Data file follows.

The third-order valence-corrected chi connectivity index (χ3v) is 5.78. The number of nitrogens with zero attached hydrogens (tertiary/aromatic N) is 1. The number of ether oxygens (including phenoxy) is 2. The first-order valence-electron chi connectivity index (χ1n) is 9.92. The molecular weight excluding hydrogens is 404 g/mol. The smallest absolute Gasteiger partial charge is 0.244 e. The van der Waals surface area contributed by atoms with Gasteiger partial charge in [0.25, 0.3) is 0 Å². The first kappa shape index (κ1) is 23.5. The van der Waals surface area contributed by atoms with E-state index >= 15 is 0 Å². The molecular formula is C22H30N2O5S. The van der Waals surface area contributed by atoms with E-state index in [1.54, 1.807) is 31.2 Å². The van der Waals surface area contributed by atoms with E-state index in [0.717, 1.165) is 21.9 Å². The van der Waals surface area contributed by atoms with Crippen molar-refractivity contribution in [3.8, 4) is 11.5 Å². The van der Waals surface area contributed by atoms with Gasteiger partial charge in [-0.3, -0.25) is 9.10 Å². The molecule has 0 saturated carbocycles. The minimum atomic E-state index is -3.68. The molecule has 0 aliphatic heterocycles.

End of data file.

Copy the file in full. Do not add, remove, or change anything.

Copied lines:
The third-order valence-corrected chi connectivity index (χ3v) is 5.78. The number of nitrogens with zero attached hydrogens (tertiary/aromatic N) is 1. The number of ether oxygens (including phenoxy) is 2. The first-order valence-electron chi connectivity index (χ1n) is 9.92. The molecular weight excluding hydrogens is 404 g/mol. The smallest absolute Gasteiger partial charge is 0.244 e. The van der Waals surface area contributed by atoms with Gasteiger partial charge in [0.25, 0.3) is 0 Å². The first kappa shape index (κ1) is 23.5. The van der Waals surface area contributed by atoms with E-state index >= 15 is 0 Å². The molecular formula is C22H30N2O5S. The van der Waals surface area contributed by atoms with E-state index in [1.54, 1.807) is 31.2 Å². The van der Waals surface area contributed by atoms with E-state index in [0.717, 1.165) is 21.9 Å². The van der Waals surface area contributed by atoms with Crippen molar-refractivity contribution in [3.8, 4) is 11.5 Å². The van der Waals surface area contributed by atoms with Gasteiger partial charge in [-0.3, -0.25) is 9.10 Å². The molecule has 0 saturated carbocycles. The minimum atomic E-state index is -3.68. The molecule has 0 aliphatic heterocycles.